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Basic Vegetable Stock

05 May

Making a stock is simple and really gives soup a richer flavor – full bodied and lush.  Stocks are the foundation for a great tasting soup, and you can use them for making risotto, cooking other grains, and even sautéing vegetables for that extra boost!  It doesn’t take long to make, and is well worth the extra effort.  You can keep stock in the refrigerator for about 1 week.

2 carrots
2 celery ribs with leaves
8 parsley stems
a few thyme sprigs
4 garlic cloves
1-2 allspice berries and 4-5 peppercorns (optional)
1½ teaspoons sea salt
1 onion and/or 1-2 cups leeks trimmings


1. Chop everything roughly into large, bite-size pieces. In addition to the basic ingredients, you can include clean trimmings from the vegetables you are using in your soup, risotto, or whatever you’re making, such as celery root skins, mushroom stems, etc.  Avoid using strong, aggressive vegetables such as broccoli, mustard greens, turnips, and parsnips. Add the trimmings to the stock as you are doing your cutting and slicing. If the recipe calls for an herb, add a few sprigs of the herb to your stock as well.  The more vegetable matter you use, the more flavor.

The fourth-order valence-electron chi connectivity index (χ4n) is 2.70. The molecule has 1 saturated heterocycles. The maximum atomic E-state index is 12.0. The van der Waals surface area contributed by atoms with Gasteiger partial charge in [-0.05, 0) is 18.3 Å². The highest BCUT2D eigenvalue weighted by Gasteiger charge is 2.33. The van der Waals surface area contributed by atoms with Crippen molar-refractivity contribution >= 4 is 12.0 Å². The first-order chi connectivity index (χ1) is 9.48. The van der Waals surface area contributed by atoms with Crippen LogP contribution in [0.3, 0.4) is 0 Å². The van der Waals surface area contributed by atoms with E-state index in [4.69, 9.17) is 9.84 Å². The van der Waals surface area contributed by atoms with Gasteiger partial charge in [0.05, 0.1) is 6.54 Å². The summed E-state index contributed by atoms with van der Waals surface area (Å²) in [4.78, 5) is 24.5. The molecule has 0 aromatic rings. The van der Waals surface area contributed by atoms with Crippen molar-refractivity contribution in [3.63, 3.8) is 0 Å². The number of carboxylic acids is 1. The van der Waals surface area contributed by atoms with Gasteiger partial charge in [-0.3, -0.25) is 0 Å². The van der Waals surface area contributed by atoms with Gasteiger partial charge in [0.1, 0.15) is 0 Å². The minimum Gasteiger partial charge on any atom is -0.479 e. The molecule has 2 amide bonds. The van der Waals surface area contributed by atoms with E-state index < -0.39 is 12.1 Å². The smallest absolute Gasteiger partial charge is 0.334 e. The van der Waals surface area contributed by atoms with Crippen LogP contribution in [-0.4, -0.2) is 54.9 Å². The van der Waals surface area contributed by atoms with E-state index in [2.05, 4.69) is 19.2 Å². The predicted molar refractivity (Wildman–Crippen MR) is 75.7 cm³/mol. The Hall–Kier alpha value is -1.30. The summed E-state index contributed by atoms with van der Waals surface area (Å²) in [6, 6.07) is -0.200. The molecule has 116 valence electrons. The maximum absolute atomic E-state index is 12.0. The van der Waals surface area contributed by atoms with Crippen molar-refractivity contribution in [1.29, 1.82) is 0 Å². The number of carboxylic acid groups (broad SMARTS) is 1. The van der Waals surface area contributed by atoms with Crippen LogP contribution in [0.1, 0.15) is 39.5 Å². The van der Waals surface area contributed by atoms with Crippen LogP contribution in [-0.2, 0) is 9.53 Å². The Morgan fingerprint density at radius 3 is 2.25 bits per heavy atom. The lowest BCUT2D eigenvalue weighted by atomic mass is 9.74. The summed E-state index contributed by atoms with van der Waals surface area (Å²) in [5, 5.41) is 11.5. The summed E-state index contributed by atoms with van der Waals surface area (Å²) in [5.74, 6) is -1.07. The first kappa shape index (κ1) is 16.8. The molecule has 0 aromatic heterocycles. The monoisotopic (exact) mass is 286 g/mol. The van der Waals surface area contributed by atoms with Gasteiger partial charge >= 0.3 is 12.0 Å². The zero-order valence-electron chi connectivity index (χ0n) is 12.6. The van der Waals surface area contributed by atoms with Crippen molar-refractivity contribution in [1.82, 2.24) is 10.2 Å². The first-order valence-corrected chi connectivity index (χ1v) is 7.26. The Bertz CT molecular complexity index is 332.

2. For a light stock, bring the vegetables, 2 quarts COLD filtered water (you may need more depending on the amount of vegetables you are using), and salt to a boil. Reduce the heat and simmer, uncovered, for 25-30 minutes. For a slightly more robust stock, sauté the vegetables in a tablespoon of olive oil to brown them first, which gives them color as well as additional flavor, then add water and salt. You can also roast the vegetables first on a baking sheet in a 375-400 degree oven for about 15 minutes, or until the vegetables begin to slightly brown and color, then add to your water to cook.

When the stock is done, I always taste before removing from the stove, to make sure the flavors are the strength I want.  Strain immediately. If you want to reduce it, do so after straining.

Makes about 6 cups

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